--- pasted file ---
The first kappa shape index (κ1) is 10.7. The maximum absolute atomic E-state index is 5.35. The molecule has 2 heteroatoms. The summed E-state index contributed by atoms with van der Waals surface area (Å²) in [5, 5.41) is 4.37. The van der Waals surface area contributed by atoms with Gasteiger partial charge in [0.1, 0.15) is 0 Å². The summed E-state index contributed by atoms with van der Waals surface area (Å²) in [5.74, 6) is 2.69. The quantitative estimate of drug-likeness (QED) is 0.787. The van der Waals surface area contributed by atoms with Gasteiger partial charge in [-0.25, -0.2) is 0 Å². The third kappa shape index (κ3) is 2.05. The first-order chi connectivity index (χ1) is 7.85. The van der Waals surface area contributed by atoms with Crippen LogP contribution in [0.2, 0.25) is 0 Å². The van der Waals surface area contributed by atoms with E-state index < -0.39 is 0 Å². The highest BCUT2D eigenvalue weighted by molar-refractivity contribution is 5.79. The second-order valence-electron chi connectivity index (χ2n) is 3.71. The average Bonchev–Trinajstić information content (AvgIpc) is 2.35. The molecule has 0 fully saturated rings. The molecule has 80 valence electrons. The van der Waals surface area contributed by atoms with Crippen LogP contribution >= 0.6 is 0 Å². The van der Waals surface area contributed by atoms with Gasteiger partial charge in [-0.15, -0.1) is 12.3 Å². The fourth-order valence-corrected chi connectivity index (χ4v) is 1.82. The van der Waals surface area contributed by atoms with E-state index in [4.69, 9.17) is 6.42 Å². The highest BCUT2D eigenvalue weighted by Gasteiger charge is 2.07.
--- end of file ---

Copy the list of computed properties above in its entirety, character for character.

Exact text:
The first kappa shape index (κ1) is 10.7. The maximum absolute atomic E-state index is 5.35. The molecule has 2 heteroatoms. The summed E-state index contributed by atoms with van der Waals surface area (Å²) in [5, 5.41) is 4.37. The van der Waals surface area contributed by atoms with Gasteiger partial charge in [0.1, 0.15) is 0 Å². The summed E-state index contributed by atoms with van der Waals surface area (Å²) in [5.74, 6) is 2.69. The quantitative estimate of drug-likeness (QED) is 0.787. The van der Waals surface area contributed by atoms with Gasteiger partial charge in [-0.25, -0.2) is 0 Å². The third kappa shape index (κ3) is 2.05. The first-order chi connectivity index (χ1) is 7.85. The van der Waals surface area contributed by atoms with Crippen LogP contribution in [0.2, 0.25) is 0 Å². The van der Waals surface area contributed by atoms with E-state index < -0.39 is 0 Å². The highest BCUT2D eigenvalue weighted by molar-refractivity contribution is 5.79. The second-order valence-electron chi connectivity index (χ2n) is 3.71. The average Bonchev–Trinajstić information content (AvgIpc) is 2.35. The molecule has 0 fully saturated rings. The molecule has 80 valence electrons. The van der Waals surface area contributed by atoms with Crippen LogP contribution >= 0.6 is 0 Å². The van der Waals surface area contributed by atoms with Gasteiger partial charge in [-0.15, -0.1) is 12.3 Å². The fourth-order valence-corrected chi connectivity index (χ4v) is 1.82. The van der Waals surface area contributed by atoms with E-state index in [4.69, 9.17) is 6.42 Å². The highest BCUT2D eigenvalue weighted by Gasteiger charge is 2.07.